June 24, 2024

Taylor Daily Press

Complete News World

The California drought may have solved the mystery of the 1960s

During the testing of new equipment, two researchers from Seaflor Systems, an American hydrographic analysis company They identified The wreckage of a small tourist plane at the bottom of Folsom Lake near Sacramento, California. The Piper Comanche 250, which crashed on January 1, 1965, is believed to be the wreckage, the remains of which have not yet been found. According to researchers and local officials, the discovery was made possible by the lake ‘s exceptionally low water levels, which have drained like many reservoirs in the state due to the severe drought of recent months.

Local newspaper in 1965 Roseville Press Tribune Piper wrote that another small cruise plane – the Beachcraft Craft Depot – crashed at an altitude of about 800 meters and then crashed. All four people on board were killed in the crash: the pilot’s body was recovered, but the bodies of the other three passengers were not even decomposed, although searches continued until 2014.

Tyler Atkinson, one of Seafloor Systems researchers He said On San Francisco TV KGO-TV During the operation, a few weeks ago, he noticed something “unusual” with a sonar at the bottom of the lake. So, Atkinson and other operators came back a few days later with a small radio control vehicle that approached an as yet unidentified object, which was about 50 meters deep, but the water was very cloudy anyway. Was able to understand what. It was.

The researchers returned to the site for the third time with other tools, realizing that it was a plane, making it possible to obtain detailed images of the object: the team could not distinguish the serial number or look inside. The fuse, engine, propulsion and right wing were clearly visible.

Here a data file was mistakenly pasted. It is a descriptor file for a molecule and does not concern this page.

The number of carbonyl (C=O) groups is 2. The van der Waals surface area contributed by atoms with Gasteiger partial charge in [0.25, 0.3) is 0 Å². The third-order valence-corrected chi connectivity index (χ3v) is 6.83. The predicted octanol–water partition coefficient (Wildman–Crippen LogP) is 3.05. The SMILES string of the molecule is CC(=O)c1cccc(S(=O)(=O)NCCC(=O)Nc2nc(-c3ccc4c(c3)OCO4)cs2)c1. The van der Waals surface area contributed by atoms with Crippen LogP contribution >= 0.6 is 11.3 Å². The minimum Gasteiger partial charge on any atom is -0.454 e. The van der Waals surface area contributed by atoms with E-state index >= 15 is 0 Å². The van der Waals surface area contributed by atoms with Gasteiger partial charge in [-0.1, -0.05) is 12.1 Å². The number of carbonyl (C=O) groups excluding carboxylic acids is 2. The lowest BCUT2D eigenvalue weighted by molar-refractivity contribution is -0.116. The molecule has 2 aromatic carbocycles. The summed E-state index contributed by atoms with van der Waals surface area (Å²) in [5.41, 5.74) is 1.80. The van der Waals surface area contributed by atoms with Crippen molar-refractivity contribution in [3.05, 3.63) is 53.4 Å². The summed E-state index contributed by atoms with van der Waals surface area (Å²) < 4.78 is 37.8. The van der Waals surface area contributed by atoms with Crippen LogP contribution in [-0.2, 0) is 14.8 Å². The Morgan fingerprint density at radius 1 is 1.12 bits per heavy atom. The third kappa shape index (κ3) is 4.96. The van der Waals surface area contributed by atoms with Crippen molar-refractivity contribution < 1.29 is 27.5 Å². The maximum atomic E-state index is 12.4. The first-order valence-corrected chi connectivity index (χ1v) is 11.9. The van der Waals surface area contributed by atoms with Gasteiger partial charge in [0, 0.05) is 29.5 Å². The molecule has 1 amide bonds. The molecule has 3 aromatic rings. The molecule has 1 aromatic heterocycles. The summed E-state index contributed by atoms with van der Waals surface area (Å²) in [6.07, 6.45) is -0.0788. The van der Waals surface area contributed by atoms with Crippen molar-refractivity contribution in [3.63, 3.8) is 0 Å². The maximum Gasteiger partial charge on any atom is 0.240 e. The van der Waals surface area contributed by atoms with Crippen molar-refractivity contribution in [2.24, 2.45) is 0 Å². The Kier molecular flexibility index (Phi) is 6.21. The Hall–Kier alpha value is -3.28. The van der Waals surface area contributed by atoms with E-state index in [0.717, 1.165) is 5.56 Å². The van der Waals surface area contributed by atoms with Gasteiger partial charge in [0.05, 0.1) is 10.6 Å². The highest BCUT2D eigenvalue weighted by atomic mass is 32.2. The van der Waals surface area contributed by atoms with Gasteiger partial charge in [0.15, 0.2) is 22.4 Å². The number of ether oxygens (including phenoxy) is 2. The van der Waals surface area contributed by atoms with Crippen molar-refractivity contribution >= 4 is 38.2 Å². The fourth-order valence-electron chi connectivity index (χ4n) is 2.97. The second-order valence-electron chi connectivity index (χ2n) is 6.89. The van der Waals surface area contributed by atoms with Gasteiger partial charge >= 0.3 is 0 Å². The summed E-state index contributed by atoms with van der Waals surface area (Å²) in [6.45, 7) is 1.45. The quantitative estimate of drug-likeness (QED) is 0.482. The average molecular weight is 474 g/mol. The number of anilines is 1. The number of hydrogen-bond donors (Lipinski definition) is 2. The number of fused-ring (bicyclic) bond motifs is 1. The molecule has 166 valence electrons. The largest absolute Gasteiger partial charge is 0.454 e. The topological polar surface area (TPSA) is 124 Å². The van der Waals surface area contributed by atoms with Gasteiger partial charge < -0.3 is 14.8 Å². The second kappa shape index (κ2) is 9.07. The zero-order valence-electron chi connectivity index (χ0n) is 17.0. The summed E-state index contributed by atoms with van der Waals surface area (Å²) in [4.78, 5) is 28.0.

Katherine Radigan, wife of the brother of one of the victims of the 1965 crash He said ABC News The plane was at one point on the lake, before the dam of the same name (1955) was built before the American River flowed along the border between Blazer County and El Dorado. It is now up to the local authorities to decide when, how and when the rubble can be recovered.

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Both researchers and state officials say they were able to find the plane thanks to a period of severe drought that brought the lake’s water level down significantly and brought out parts of the land that were normally submerged.

In California, drought is a major problem that is widespread and very serious Fire Every year hundreds of thousands of hectares of land are destroyed, with dozens of deaths and disappearances. Among other things, it is necessary to irrigate the fields of reservoirs such as Lake Folsom and to generate electricity.

According to data from the California Department of Water Resources, Lake Folsom currently holds 37 percent of its capacity, viz. At their lowest level since 1977. The reasons are particularly dry winters and lack of rainfall, but higher than average temperatures and higher water returns in recent months. It is estimated that in the first 155 days of 2021 more than a third of the water was withdrawn from the lake than in the same period of 2014, while at the same time a sixth less water flowed into the basin than during the same period. The same year., When the lowest levels were recorded since the 1990s.

As of June 4, California’s 11 largest reservoirs accounted for 51 percent of their capacity, up from 2014.

The drought situation across California is so severe that Governor Gavin Newsom was just before May 10th Extended the state of emergency To 41 of the 58 districts of the state, including the three districts around Folsom Lake. At the same time, the snow in the Sierra Nevada mountains is melting faster than usual, as temperatures are higher than average. However, this does not contribute to the health of the reservoirs. Explained SF Gate Sean de Guzman, head of the California Department of Water Resources, which monitors ice levels and water supply forecasts because ice melts don’t have time to pour into reservoirs, but are absorbed into the ground before you get there.

(From the newspaper’s website “Sacramento Bee ”)